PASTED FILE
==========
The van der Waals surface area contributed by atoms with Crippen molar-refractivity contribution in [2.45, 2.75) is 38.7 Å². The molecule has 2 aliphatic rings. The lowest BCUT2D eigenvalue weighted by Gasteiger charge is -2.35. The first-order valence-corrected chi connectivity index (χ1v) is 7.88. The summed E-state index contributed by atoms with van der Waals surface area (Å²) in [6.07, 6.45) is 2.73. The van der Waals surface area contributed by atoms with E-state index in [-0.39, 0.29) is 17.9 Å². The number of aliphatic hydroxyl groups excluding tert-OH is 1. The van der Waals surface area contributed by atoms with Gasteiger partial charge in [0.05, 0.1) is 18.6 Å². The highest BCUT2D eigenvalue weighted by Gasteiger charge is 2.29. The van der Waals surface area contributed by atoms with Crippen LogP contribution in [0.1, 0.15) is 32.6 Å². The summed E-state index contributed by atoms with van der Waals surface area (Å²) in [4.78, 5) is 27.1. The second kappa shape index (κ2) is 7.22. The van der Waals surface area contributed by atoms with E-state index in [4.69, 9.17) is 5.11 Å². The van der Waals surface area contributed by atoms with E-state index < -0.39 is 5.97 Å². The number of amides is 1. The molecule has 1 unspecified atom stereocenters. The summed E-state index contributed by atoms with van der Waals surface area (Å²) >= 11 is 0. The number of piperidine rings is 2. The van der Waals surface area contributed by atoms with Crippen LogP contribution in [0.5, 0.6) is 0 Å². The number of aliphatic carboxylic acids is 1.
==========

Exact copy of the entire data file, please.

The van der Waals surface area contributed by atoms with Crippen molar-refractivity contribution in [2.45, 2.75) is 38.7 Å². The molecule has 2 aliphatic rings. The lowest BCUT2D eigenvalue weighted by Gasteiger charge is -2.35. The first-order valence-corrected chi connectivity index (χ1v) is 7.88. The summed E-state index contributed by atoms with van der Waals surface area (Å²) in [6.07, 6.45) is 2.73. The van der Waals surface area contributed by atoms with E-state index in [-0.39, 0.29) is 17.9 Å². The number of aliphatic hydroxyl groups excluding tert-OH is 1. The van der Waals surface area contributed by atoms with Gasteiger partial charge in [0.05, 0.1) is 18.6 Å². The highest BCUT2D eigenvalue weighted by Gasteiger charge is 2.29. The van der Waals surface area contributed by atoms with Crippen LogP contribution in [0.1, 0.15) is 32.6 Å². The summed E-state index contributed by atoms with van der Waals surface area (Å²) in [4.78, 5) is 27.1. The second kappa shape index (κ2) is 7.22. The van der Waals surface area contributed by atoms with E-state index in [4.69, 9.17) is 5.11 Å². The van der Waals surface area contributed by atoms with E-state index < -0.39 is 5.97 Å². The number of amides is 1. The molecule has 1 unspecified atom stereocenters. The summed E-state index contributed by atoms with van der Waals surface area (Å²) >= 11 is 0. The number of piperidine rings is 2. The van der Waals surface area contributed by atoms with Crippen LogP contribution in [0.5, 0.6) is 0 Å². The number of aliphatic carboxylic acids is 1.